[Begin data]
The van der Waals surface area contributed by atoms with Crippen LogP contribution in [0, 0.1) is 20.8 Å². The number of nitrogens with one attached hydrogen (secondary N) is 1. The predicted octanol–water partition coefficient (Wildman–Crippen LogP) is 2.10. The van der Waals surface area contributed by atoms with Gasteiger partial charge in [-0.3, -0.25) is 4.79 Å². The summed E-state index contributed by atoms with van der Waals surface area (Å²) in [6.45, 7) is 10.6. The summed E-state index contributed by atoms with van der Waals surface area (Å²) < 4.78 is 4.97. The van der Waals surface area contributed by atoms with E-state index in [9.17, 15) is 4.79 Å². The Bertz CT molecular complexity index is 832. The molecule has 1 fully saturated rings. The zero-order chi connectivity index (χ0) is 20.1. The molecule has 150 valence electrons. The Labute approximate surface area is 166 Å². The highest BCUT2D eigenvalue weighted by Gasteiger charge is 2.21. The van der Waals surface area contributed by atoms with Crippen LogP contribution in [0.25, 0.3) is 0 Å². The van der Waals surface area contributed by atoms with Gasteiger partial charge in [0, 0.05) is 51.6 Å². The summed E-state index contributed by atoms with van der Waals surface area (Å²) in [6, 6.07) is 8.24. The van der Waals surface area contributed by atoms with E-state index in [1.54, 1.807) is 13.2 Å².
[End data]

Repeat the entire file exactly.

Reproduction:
The van der Waals surface area contributed by atoms with Crippen LogP contribution in [0, 0.1) is 20.8 Å². The number of nitrogens with one attached hydrogen (secondary N) is 1. The predicted octanol–water partition coefficient (Wildman–Crippen LogP) is 2.10. The van der Waals surface area contributed by atoms with Gasteiger partial charge in [-0.3, -0.25) is 4.79 Å². The summed E-state index contributed by atoms with van der Waals surface area (Å²) in [6.45, 7) is 10.6. The summed E-state index contributed by atoms with van der Waals surface area (Å²) < 4.78 is 4.97. The van der Waals surface area contributed by atoms with E-state index in [9.17, 15) is 4.79 Å². The Bertz CT molecular complexity index is 832. The molecule has 1 fully saturated rings. The zero-order chi connectivity index (χ0) is 20.1. The molecule has 150 valence electrons. The Labute approximate surface area is 166 Å². The highest BCUT2D eigenvalue weighted by Gasteiger charge is 2.21. The van der Waals surface area contributed by atoms with Crippen LogP contribution in [0.25, 0.3) is 0 Å². The van der Waals surface area contributed by atoms with Gasteiger partial charge in [0, 0.05) is 51.6 Å². The summed E-state index contributed by atoms with van der Waals surface area (Å²) in [6, 6.07) is 8.24. The van der Waals surface area contributed by atoms with E-state index in [1.54, 1.807) is 13.2 Å².